Casey reviews Miss Timmins’ School for Girls by Nayana Currimbhoy

Timmins

Miss Timmins’ School for Girls, by Nayana Currimbhoy, might be described as a mystery, a classic whodunit murder story.  But it can also equally be called a romance, a coming of age story, and an historical novel set in 1970s India.  It’s perhaps because this book is all those things and more that makes it such a successful, entertaining read.

Don’t start Miss Timmins’ School for Girls right before you go to bed, because this is a book that sucks you in immediately with a flash forward to the death that is central to the plot.  Of course, you remember that this death is going to happen as you keep reading, but because you hadn’t met any of the characters at that point, it starts to feel fuzzier and fuzzier until mid-book, when it actually happens and it’s shocking, and you can’t believe you’re only half way through the story.  What could possibly happen next?

The first part is a lot of fun to read: you follow Charu, a 21-year-old middle class “good Brahmin girl” whose parents are tentatively letting her out into the world, to work as a teaching at a British boarding school tucked away in a monsoon-ridden mountainous corner of India.  It’s the 70s, right, so there’s all that talk of free love, mind-expanding drugs, and new freedoms, and Charu has never heard of any of it until she’s introduced through her new friends, including a white girl raised in India who also happens to be a lesbian.  You can probably guess the romance that buds between the two women, and it’s pretty cute, and exciting, and realistic.  Currimbhoy does a great job with characterisation, making both women likable, flawed, and just complex enough to frustrate the reader sometimes.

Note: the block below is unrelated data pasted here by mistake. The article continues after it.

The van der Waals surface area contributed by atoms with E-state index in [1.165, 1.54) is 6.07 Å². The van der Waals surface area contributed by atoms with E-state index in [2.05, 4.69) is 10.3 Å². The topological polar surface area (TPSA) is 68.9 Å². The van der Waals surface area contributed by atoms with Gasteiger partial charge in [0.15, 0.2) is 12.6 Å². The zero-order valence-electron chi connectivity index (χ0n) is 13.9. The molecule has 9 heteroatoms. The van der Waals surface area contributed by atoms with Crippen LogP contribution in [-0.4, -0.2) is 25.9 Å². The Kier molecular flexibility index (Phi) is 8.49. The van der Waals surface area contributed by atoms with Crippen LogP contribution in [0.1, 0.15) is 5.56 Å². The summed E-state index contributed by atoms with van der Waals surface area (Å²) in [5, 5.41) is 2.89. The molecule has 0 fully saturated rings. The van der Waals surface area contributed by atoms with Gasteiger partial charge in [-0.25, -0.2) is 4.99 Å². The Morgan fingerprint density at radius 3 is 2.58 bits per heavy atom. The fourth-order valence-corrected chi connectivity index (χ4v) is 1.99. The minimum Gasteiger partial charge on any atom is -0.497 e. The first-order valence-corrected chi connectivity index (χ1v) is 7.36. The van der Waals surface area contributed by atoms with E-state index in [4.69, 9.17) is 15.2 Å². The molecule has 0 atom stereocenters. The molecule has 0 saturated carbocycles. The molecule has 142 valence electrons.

But it’s only the first half of the book that focuses on the romance: just when I wondered how Currimbhoy was going to continue telling the story, she switches narrative perspective, and we suddenly start hearing it from the point of view of one of the girls at the school.  This was disorienting at first, but plot-wise very effective, allowing Currimbhoy to describe the action from a less emotionally involved and knowing angle.  In some ways I don’t want to say much about the second half, because it somehow feels like a spoiler, even though you actually find out who dies in the first few pages of the book.  But I think you’re meant to kind of forget, or at least this was my experience, so I don’t want to ruin it for you.

One thing I will tell you, is that we discover Charu isn’t exclusively attracted to women, which was a nice surprise for me, always on the lookout for dynamic bisexual characters.  Also, the teenage girls were really great to read about too: there’s something about the trope of all these girls pent up in a boarding school—especially this one, where the monsoons keep them stuck inside—that creates an atmosphere ripe for all sorts of mischief.  Also, I think I’m just attracted in some perverse way to the routine and orderliness of a boarding school—I’ve always kind of wished I could have gone to one (and got to wear the uniform).

Aside from the boarding school teen girl antics, there is of course a murder to be solved. I am notoriously terrible at this kind of investigation, so those readers who are schooled in figuring out whodunit would likely fare better than I did.  I was totally stunned by every twist, but, again, mystery is not my literary forte.  The thing is, the mystery is really only part of the novel, even in the second half, so if you’re either a mystery buff or someone who normally doesn’t read mystery, I think there’s a little something for everyone from this really standout first novel from Nayana Currimbhoy.

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